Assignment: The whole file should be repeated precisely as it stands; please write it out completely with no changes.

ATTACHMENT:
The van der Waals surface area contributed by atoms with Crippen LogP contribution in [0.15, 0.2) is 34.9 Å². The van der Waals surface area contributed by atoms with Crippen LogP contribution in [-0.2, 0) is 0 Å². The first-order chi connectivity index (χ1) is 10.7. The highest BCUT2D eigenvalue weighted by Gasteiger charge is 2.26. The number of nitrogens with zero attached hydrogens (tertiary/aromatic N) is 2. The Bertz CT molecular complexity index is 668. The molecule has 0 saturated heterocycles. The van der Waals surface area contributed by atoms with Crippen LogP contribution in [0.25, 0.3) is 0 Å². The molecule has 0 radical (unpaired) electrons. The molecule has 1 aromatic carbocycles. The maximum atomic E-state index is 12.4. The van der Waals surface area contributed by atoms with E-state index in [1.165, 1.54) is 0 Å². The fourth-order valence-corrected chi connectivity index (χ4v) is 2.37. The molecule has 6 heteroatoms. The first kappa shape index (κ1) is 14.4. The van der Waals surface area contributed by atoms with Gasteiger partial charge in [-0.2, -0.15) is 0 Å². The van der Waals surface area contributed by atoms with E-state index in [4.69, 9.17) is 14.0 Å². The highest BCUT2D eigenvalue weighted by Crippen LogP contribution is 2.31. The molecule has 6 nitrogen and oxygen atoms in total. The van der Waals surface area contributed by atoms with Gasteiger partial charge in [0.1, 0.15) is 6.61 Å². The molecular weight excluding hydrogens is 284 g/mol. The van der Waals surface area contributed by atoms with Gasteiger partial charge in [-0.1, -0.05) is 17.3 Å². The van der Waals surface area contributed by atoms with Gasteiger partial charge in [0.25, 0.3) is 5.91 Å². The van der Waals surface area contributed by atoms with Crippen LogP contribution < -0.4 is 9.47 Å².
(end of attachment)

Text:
The van der Waals surface area contributed by atoms with Crippen LogP contribution in [0.15, 0.2) is 34.9 Å². The van der Waals surface area contributed by atoms with Crippen LogP contribution in [-0.2, 0) is 0 Å². The first-order chi connectivity index (χ1) is 10.7. The highest BCUT2D eigenvalue weighted by Gasteiger charge is 2.26. The number of nitrogens with zero attached hydrogens (tertiary/aromatic N) is 2. The Bertz CT molecular complexity index is 668. The molecule has 0 saturated heterocycles. The van der Waals surface area contributed by atoms with Crippen LogP contribution in [0.25, 0.3) is 0 Å². The molecule has 0 radical (unpaired) electrons. The molecule has 1 aromatic carbocycles. The maximum atomic E-state index is 12.4. The van der Waals surface area contributed by atoms with E-state index in [1.165, 1.54) is 0 Å². The fourth-order valence-corrected chi connectivity index (χ4v) is 2.37. The molecule has 6 heteroatoms. The first kappa shape index (κ1) is 14.4. The van der Waals surface area contributed by atoms with Gasteiger partial charge in [-0.2, -0.15) is 0 Å². The van der Waals surface area contributed by atoms with E-state index in [4.69, 9.17) is 14.0 Å². The highest BCUT2D eigenvalue weighted by Crippen LogP contribution is 2.31. The molecule has 6 nitrogen and oxygen atoms in total. The van der Waals surface area contributed by atoms with Gasteiger partial charge in [0.1, 0.15) is 6.61 Å². The molecular weight excluding hydrogens is 284 g/mol. The van der Waals surface area contributed by atoms with Gasteiger partial charge in [-0.1, -0.05) is 17.3 Å². The van der Waals surface area contributed by atoms with Gasteiger partial charge in [0.25, 0.3) is 5.91 Å². The van der Waals surface area contributed by atoms with Crippen LogP contribution < -0.4 is 9.47 Å².